Friday, April 23, 2010

Done with Grandma

Well, I'm not really done with Grandma, of course.  She seems, in fact, to be a surprisingly persistent muse, and I am even currently working on one other Grandma-related piece: the serial post-it note story of grandma/granddaughter road-trip that I've been inserting into library books...

But I'm done with Grandma in Brush.  Here's one last process shot:

I was pretty nervous after adding that bright minty green to the foreground.  But now that the painting is complete, I think I'm happy with the final product:

This is the first painting in a long time on which I've used more brush than palette knife, and I was evidently having fun with the brush strokes.  I was thinking about David Hockney's recent work a bit, and also a little about Laura Owens, although the end result is pretty dissimilar.  Here are a few detail shots:

Wednesday, April 21, 2010

Grandma is Getting There

I've picked up some steam on the painting that I've taken to calling Grandma in Brush.  Here are the next batch of process shots:

Sadly, because I'd been doing so little painting recently, "picking up steam" really just means working on the piece for about three hours a day, every other day.  Between the first image above, and the second one, I spent about five hours painting.  The difference between the second image and the third one represents about six hours of painting.

Saturday, April 17, 2010

Detail Shots

Given popular demand - one comment - here are some close-up images of these paintings I did a little while back:

Bonus points if you can name the poem that was used for those text fragments.

Thursday, April 15, 2010

Silly Guess Pants

I chose these high-waisted cropped-leg harem-pants from Guess for my latest Shell Game alteration, based both on the strength of their over-all silliness, and the fact that they have pockets:

(I forgot that I've decided numerous previous times to stop buying black clothing for Shell Game, because the photos never turn out well.)

I also didn't know that Guess' return policy was so arcane.  They will only refund cash with a check sent by mail.  Since I'm trying to stay as under the retail radar as possible on this one, I think these pants are going to be added to the pile of clothing that I've altered and been unable to return - a pile I am saving to display alongside the documentary photographs, in a currently purely theoretical exhibition of this piece.

Here are the pants, after I altered them, turned inside out:

Pretty mundane, huh?  At least until you look under the pocket:

I had intended to use full color for this, but I found that I quite liked how I could build the image on the black cloth, simply by adding layers and thicknesses of the white gesso.  Here's a better look at the image:
It is my first truly figurative addition to an article of clothing.  I decided that a reminder of silly, high-waisted pants of yesteryear, was an appropriate intrusion on this particular garment.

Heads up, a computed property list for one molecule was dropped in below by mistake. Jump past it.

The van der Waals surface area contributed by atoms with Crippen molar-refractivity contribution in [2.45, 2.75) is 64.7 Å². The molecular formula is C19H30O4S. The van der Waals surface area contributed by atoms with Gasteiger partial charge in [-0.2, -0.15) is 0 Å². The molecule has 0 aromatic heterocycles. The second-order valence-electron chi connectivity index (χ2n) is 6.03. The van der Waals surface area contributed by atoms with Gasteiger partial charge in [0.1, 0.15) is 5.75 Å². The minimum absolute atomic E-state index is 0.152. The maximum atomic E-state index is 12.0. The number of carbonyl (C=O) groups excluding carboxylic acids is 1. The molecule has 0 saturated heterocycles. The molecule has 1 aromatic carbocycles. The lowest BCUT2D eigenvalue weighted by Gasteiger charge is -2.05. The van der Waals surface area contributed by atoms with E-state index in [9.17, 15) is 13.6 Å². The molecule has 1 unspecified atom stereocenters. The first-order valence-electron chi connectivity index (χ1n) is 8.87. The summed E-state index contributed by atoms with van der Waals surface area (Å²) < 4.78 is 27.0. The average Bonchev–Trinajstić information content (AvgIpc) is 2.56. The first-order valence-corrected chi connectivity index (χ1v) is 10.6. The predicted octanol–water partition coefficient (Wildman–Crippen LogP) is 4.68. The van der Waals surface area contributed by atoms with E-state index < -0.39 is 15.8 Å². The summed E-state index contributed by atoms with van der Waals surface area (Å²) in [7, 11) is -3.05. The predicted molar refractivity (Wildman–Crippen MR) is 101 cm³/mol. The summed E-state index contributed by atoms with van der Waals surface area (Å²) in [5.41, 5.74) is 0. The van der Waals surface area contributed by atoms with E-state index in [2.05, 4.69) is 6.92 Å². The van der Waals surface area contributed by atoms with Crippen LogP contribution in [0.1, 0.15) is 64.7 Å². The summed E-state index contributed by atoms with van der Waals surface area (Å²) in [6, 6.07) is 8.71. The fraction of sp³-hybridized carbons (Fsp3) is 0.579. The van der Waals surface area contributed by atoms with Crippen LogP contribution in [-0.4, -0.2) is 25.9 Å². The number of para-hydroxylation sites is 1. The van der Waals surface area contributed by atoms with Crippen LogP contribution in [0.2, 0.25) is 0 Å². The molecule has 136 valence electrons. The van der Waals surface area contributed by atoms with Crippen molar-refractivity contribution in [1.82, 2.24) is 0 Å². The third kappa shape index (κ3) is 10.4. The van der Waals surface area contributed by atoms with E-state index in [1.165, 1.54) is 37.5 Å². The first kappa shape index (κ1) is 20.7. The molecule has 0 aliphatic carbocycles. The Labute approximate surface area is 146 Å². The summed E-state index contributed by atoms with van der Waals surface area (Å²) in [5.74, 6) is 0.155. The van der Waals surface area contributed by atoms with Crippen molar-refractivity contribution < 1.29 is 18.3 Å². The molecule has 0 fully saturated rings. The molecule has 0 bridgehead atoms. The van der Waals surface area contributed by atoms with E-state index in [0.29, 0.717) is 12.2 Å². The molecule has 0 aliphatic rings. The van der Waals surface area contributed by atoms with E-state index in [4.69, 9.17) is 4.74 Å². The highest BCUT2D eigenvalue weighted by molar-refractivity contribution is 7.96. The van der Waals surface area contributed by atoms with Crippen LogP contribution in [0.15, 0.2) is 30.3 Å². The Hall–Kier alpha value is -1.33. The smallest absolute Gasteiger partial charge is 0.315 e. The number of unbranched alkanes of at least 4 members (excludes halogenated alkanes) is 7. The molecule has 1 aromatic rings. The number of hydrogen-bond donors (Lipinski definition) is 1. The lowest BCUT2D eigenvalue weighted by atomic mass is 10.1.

Monday, April 12, 2010

More Parasitic Story: Carson McCullers

I've just finished the third segment of my book-jumping serial post-it project.  I've added a little slice of Phyllis narrative to Carson McCullers' slim but lovely The Member of the Wedding:
Since McCullers' story is one of youth grappling with being young, I thought an addition of the elderly grappling with being old created a nice symmetry.
 I'm still having difficulty with the task I assigned myself of creating a story that jumps from book to book, and so functions both in discrete clusters and also as an ongoing tale.  I've become convinced that no one who finds one segment of the work will put in the effort, and have the luck required, to find the next segment.  But part of me still likes that this is a theoretical possibility - that the piece could lead to a sort of cross-book scavenger hunt, however unlikely it is to actually unfold that way.
And meanwhile I'm becoming a Times-New-Roman-drawing machine.

Scans of my additions to Carson McCullers' book are available here, in three parts: one, two, three. It's been split up because I used a new scanning method, which resulted in a larger than usual file size.

Monday, April 5, 2010

Detour Posted: A Foray Into Public Art

I've spent the past week or so on a bit of a painting detour - making a couple of pieces to illustrate a proposal I submitted in response for a call for works designed to be installed on a construction fence.  The paintings are on wood panels, and draw heavily upon the materials endemic to plywood construction fences: pasted, torn and stapled posters and notices:
The bird silhouettes, for example, are made of little stapled fragments of torn magazine and newsprint.

This one used a lot of razorblading and sanding, as well as tearing and painting over the collaged elements:
The paintings were fun to make, although the submission itself called for such low quality photos, that I am concerned they won't come accross properly.  But on the plus side, I've become adept at making wheat paste.